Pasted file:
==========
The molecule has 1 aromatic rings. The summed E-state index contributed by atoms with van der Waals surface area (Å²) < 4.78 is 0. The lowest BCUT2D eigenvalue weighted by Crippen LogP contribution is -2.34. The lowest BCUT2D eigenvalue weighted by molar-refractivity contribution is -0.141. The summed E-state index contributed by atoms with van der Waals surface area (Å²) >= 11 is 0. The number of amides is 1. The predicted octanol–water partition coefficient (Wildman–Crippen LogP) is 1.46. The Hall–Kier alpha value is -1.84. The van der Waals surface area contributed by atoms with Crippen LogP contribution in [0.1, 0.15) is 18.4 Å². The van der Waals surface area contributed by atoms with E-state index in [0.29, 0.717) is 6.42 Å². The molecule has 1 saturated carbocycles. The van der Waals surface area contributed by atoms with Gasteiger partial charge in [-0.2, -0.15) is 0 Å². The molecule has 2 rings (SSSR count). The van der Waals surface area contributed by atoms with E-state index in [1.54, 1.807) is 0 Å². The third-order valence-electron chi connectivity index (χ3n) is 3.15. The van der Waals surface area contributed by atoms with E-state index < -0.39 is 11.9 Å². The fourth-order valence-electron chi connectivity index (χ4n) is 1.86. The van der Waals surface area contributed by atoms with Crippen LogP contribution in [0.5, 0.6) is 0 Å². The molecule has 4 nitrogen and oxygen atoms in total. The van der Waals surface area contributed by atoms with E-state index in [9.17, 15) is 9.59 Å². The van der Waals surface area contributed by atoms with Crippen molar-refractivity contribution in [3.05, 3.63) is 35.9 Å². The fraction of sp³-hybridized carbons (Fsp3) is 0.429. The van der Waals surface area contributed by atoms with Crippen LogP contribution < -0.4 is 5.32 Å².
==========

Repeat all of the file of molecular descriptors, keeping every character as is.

The molecule has 1 aromatic rings. The summed E-state index contributed by atoms with van der Waals surface area (Å²) < 4.78 is 0. The lowest BCUT2D eigenvalue weighted by Crippen LogP contribution is -2.34. The lowest BCUT2D eigenvalue weighted by molar-refractivity contribution is -0.141. The summed E-state index contributed by atoms with van der Waals surface area (Å²) >= 11 is 0. The number of amides is 1. The predicted octanol–water partition coefficient (Wildman–Crippen LogP) is 1.46. The Hall–Kier alpha value is -1.84. The van der Waals surface area contributed by atoms with Crippen LogP contribution in [0.1, 0.15) is 18.4 Å². The van der Waals surface area contributed by atoms with E-state index in [0.29, 0.717) is 6.42 Å². The molecule has 1 saturated carbocycles. The van der Waals surface area contributed by atoms with Gasteiger partial charge in [-0.2, -0.15) is 0 Å². The molecule has 2 rings (SSSR count). The van der Waals surface area contributed by atoms with E-state index in [1.54, 1.807) is 0 Å². The third-order valence-electron chi connectivity index (χ3n) is 3.15. The van der Waals surface area contributed by atoms with E-state index < -0.39 is 11.9 Å². The fourth-order valence-electron chi connectivity index (χ4n) is 1.86. The van der Waals surface area contributed by atoms with Crippen LogP contribution in [0.5, 0.6) is 0 Å². The molecule has 4 nitrogen and oxygen atoms in total. The van der Waals surface area contributed by atoms with E-state index in [9.17, 15) is 9.59 Å². The van der Waals surface area contributed by atoms with Crippen molar-refractivity contribution in [3.05, 3.63) is 35.9 Å². The fraction of sp³-hybridized carbons (Fsp3) is 0.429. The van der Waals surface area contributed by atoms with Crippen LogP contribution < -0.4 is 5.32 Å².